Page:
Nearly One-Third of Physicians Report Missing Electronic Notification of Test Results



JAMA Internal Medicine Study Highlights


Nearly One-Third of Physicians Report Missing Electronic Notification of Test Results 


A research letter by Hardeep Singh, M.D., M.P.H., of the Michael E. DeBakey Veterans Affairs Medical Center, Houston, and colleagues reports the results of a survey in which almost a third (29.8 percent) of primary care practitioners (PCPs) reported missing test results in an electronic health record (EHR)-based notification system. (Online First)


A total of 2,590 (51.8 percent of the 5,001 VA primary care practitioners who were invited) responded to the survey conducted from June 2010 through November 2010.


The median number of alerts PCPs reported receiving each day was 63; 86.9 percent of PCPs perceived the quantity of alerts they received to be excessive; and 69.6 percent reported receiving more alerts than they could effectively manage. Over half (55.6 percent) of the PCPs reported that the EHR notification system as currently implemented made it possible for practitioners to miss test results, according to the study results.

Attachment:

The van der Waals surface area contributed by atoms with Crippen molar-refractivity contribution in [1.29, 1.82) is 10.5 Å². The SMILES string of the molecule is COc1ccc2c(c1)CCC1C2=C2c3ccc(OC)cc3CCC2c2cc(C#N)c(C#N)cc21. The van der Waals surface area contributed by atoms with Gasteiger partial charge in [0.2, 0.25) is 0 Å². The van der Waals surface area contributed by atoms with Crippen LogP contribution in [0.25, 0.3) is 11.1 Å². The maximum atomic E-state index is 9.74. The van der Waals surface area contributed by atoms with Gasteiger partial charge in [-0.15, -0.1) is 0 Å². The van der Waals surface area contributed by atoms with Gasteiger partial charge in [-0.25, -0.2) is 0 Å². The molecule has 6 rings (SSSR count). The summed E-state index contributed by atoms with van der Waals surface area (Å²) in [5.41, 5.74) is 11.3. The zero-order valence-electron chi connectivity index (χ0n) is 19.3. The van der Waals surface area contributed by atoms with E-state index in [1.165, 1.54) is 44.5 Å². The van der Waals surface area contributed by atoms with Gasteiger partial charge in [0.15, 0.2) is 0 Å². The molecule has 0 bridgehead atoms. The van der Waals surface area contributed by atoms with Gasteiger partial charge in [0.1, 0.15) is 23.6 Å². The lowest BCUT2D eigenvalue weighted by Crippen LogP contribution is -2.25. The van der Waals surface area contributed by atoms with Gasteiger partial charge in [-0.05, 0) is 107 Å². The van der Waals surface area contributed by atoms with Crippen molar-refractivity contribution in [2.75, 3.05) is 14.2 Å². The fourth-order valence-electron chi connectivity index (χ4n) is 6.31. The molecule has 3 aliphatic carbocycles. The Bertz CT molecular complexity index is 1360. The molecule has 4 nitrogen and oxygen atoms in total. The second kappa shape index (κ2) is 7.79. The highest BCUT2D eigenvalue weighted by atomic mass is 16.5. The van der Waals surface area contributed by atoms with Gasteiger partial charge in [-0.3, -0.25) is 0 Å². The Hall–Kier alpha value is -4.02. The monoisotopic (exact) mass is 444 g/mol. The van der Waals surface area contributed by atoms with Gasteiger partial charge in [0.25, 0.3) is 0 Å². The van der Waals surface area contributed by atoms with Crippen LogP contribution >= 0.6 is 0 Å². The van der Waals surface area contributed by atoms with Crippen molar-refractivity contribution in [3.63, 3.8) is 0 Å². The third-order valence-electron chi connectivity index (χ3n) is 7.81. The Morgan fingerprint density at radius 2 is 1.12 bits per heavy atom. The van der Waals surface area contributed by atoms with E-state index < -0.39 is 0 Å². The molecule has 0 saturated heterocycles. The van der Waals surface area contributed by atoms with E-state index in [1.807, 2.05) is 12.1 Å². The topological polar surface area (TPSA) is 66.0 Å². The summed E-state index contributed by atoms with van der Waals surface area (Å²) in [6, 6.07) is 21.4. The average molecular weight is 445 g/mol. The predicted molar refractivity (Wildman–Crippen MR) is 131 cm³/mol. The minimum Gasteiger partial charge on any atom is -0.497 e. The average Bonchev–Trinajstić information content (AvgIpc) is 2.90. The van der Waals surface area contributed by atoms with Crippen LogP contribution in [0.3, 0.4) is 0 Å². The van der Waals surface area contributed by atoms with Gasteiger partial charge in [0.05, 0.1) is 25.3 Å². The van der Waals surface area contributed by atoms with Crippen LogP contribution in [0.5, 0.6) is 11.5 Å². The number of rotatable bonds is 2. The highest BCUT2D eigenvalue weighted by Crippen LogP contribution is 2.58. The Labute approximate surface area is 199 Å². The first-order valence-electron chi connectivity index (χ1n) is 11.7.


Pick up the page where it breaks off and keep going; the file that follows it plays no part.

“Our data suggest that PCPs using comprehensive EHRs are vulnerable to information overload, which might lead them to miss important information,” the study concludes.

(JAMA Intern Med. Published online March 4, 2013. doi:10.1001/2013.jamainternmed.61. Available pre-embargo to the media at


Editor’s Note: The research was supported by the Department of Veterans Affairs National Center for Patient Safety, a National Institutes of Health career development award and in part by the Houston VA Health Services Research and Development Center of Excellence. Please see article for additional information, including other authors, author contributions and affiliations, financial disclosures, funding and support, etc.

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